Loft Opera Presents an Evening of Excellent Ensembles, No Beer Required
Loft Opera has been hailed as the future of opera by multiple newspapers, magazines, and blogs across the nation, and even said to be “in the process of reinventing opera for the 21st Century” according to James Jorden from The New York Observer.
Thus, with curiosity I ventured forward to their Verdi night in Bushwick, down a dark, industrial street with no signs of life besides other couples, hand-in-hand, also clearly on their way to a night of opera. I went in with some preconceived notions: Loft Opera was considered edgy, young, and best of all (according to some), served beer at all their performances, from none other than the Brooklyn Brewery.
When I finally stumbled upon the venue, it felt more like entering a speakeasy than a concert venue. The only indicator that this wasn’t another boarded up building next to the rows of buildings with cracked windows and decaying brick was a friendly woman outside ushering people in, who later, I learned, was General Manager Brianna Maury. The space was industrial and the production staff took no pains to hide the raw nature of the space, instead outfitting the center of the loft with only a grand piano, several unfinished wooden platforms, and a giant “Verdi” marquee hanging on one wall.
The place was packed, and the best I could do was sit, half-perched, on a bench entirely too crowded for the amount of people seated upon it. My companion for the evening wandered through a sea of people to grab us two Brooklyn Lagers, while I anxiously watched her seat, the rest of the latecomers relegated to standing in the back. My curiosity was piqued by the entire experience, my mind awash with raving articles about the uniqueness of such an event as well as with the overall atmosphere of the place, which was young, hip, and titillated. The entire thing felt like a secret club I’d stumbled upon and was lucky enough to have found entry to. Intrigued, I waited eagerly for the performance, to see what made Loft Opera so unique to have spawned the ravings of almost every arts section of papers and magazines across the nation.
That moment of revelation never quite came. That’s not to say that the performance wasn’t excellent. The performers were incredibly strong, with each singer gracefully outfitted in full recital attire—I certainly did not envy the ladies who gracefully navigated the wooden steps up and down the platforms in their ball gowns.
Soprano Suzanne Vinnik was graceful and beautiful in her expression, though her voice sounded a few sizes too small for the rep. The legato was broken with excessive use of straight tone in her lower register as well as vocal anachronisms that caused both the authenticity of Verdi’s music as well as the purity of her Italian to suffer. High notes seemed laborious and broke the dramatic moment as she thrust her sound forward, her hands clenched with effort. Despite this, she handled the characters, especially Leonora, with skill and nuance, evoking an emotional but poised performance.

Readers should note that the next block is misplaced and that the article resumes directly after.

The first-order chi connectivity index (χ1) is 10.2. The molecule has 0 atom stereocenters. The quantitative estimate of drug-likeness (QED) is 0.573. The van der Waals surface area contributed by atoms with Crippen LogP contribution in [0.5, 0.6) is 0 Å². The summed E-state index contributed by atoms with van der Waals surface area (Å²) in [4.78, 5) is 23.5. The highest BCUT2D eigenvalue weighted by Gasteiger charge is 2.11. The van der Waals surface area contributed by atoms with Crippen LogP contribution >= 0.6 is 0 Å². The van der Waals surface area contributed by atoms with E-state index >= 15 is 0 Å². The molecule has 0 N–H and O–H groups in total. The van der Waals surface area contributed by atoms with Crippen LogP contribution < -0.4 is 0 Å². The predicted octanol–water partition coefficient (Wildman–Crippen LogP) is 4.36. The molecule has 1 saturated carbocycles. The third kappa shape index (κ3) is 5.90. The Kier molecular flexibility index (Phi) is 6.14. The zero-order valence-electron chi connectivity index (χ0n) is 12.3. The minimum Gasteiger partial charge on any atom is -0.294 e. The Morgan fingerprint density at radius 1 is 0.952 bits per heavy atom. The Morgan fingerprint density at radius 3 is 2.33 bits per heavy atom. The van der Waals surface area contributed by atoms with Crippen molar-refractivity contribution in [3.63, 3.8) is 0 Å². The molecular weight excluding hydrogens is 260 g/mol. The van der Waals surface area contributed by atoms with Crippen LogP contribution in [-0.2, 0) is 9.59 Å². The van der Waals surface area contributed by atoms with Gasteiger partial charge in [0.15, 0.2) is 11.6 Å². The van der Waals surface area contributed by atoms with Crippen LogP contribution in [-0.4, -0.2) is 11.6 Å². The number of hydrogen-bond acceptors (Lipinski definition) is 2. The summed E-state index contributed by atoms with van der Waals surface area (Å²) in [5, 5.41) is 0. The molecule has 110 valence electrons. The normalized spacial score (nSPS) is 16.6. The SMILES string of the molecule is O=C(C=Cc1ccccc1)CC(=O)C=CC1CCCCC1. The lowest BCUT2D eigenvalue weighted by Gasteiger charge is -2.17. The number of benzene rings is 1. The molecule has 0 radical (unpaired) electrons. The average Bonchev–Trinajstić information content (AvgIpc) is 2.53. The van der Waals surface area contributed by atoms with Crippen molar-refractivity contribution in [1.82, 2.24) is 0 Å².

Baritone Joshua Jeremiah excelled in both the role of La Traviata’s Germont and Trovatore’s Count di Luna, bringing a rich, full baritone voice to his impeccable performance of Verdi’s music. He convincingly portrayed the older father figure of Germont as well as the love-manic role of Count di Luna, all within a span of a half hour. His strong physicality, easily produced sound, and impeccable Italian made him the standout of the evening.
The chemistry between Suzanne Vinnik and Joshua Jeremiah was palpable in every scene, particularly in their treatment of scenes from Il Trovatore, and I found myself eagerly awaiting their reappearance throughout the evening.
Mezzo-soprano Karolina Pilou was set against tenor Dominick Rodriguez in scenes from Luisa Miller and Aida, and both blossomed beneath the demands of the music. Pilou’s first scene from Luisa Miller was pleasing, with her round and present lower voice, but in the scenes from Aida, the dramatic demands on her voice thrilled the listener. Her high notes were powerful without ever bordering on shrill, and her steady stage presence suggested all the gravity of a princess wronged. Her counterpartner, Rodriguez, had a bright, well-balanced, and smooth voice that left me longing to hear more from him.
Overall, the ensemble was exceptionally tight, with pianist and music director Sean Kelly combining both acuity of instinct in following his singers, as well as great facility with the reduced orchestral score. There wasn’t a sloppy end of a phrase all evening, which further contributed to the professionalism of the performances.
It’s always a pleasure to see good music performed well, but the wild appeal of Loft Opera continued to evade me. Months earlier, I’d seen a production of Orlando produced by R.B. Schlather in a similarly bare space, and with similar musical excellence—with libations provided, of course—except that production blossomed with creativity and daring.
With Loft Opera, the “sets” of the evening appeared to be hastily constructed platforms, with the staging as traditional as could be. The program note mentions the reduced staging so that the focus could be upon the singers performing only a few feet away, but the loft space was so large that the majority of the audience would barely have a view of the action.
With the hype surrounding Loft Opera, I expected the extraordinary. I left the performance feeling satisfied, but not moved to exclamations of hope for the future of opera. Perhaps my real point is that a good performance—which this absolutely was—is a good performance, no matter how dingy the loft or how cool the attending crowd. I’ll come to see opera done well any day-- with or without a Brooklyn Lager in my hand.